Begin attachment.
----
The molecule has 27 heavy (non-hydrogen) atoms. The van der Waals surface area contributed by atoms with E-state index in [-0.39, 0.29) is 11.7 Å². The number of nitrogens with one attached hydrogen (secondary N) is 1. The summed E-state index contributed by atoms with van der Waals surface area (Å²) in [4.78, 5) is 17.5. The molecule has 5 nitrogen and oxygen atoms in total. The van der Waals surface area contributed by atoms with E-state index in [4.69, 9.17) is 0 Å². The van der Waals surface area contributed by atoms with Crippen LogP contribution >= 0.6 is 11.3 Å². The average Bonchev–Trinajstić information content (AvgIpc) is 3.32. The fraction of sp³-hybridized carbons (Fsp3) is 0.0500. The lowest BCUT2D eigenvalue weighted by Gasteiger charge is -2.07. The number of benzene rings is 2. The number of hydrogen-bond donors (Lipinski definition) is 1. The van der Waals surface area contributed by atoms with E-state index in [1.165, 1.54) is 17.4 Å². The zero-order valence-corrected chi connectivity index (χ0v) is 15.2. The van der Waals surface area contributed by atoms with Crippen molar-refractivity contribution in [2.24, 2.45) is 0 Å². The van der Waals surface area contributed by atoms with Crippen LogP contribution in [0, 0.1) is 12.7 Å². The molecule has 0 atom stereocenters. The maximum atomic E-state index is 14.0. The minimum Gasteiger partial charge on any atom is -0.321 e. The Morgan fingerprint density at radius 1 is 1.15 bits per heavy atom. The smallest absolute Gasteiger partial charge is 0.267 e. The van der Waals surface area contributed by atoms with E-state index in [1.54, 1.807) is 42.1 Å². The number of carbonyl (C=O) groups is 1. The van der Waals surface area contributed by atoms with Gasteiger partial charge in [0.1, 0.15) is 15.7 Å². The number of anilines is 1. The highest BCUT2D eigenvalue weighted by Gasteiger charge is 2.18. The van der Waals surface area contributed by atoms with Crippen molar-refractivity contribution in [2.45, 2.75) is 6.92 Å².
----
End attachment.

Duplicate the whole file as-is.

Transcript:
The molecule has 27 heavy (non-hydrogen) atoms. The van der Waals surface area contributed by atoms with E-state index in [-0.39, 0.29) is 11.7 Å². The number of nitrogens with one attached hydrogen (secondary N) is 1. The summed E-state index contributed by atoms with van der Waals surface area (Å²) in [4.78, 5) is 17.5. The molecule has 5 nitrogen and oxygen atoms in total. The van der Waals surface area contributed by atoms with E-state index in [4.69, 9.17) is 0 Å². The van der Waals surface area contributed by atoms with Crippen LogP contribution >= 0.6 is 11.3 Å². The average Bonchev–Trinajstić information content (AvgIpc) is 3.32. The fraction of sp³-hybridized carbons (Fsp3) is 0.0500. The lowest BCUT2D eigenvalue weighted by Gasteiger charge is -2.07. The number of benzene rings is 2. The number of hydrogen-bond donors (Lipinski definition) is 1. The van der Waals surface area contributed by atoms with E-state index in [1.165, 1.54) is 17.4 Å². The zero-order valence-corrected chi connectivity index (χ0v) is 15.2. The van der Waals surface area contributed by atoms with Crippen molar-refractivity contribution in [2.24, 2.45) is 0 Å². The van der Waals surface area contributed by atoms with Crippen LogP contribution in [0, 0.1) is 12.7 Å². The molecule has 0 atom stereocenters. The maximum atomic E-state index is 14.0. The minimum Gasteiger partial charge on any atom is -0.321 e. The Morgan fingerprint density at radius 1 is 1.15 bits per heavy atom. The smallest absolute Gasteiger partial charge is 0.267 e. The van der Waals surface area contributed by atoms with E-state index in [1.54, 1.807) is 42.1 Å². The number of carbonyl (C=O) groups is 1. The van der Waals surface area contributed by atoms with Gasteiger partial charge in [0.1, 0.15) is 15.7 Å². The number of anilines is 1. The highest BCUT2D eigenvalue weighted by Gasteiger charge is 2.18. The van der Waals surface area contributed by atoms with Crippen molar-refractivity contribution in [2.45, 2.75) is 6.92 Å².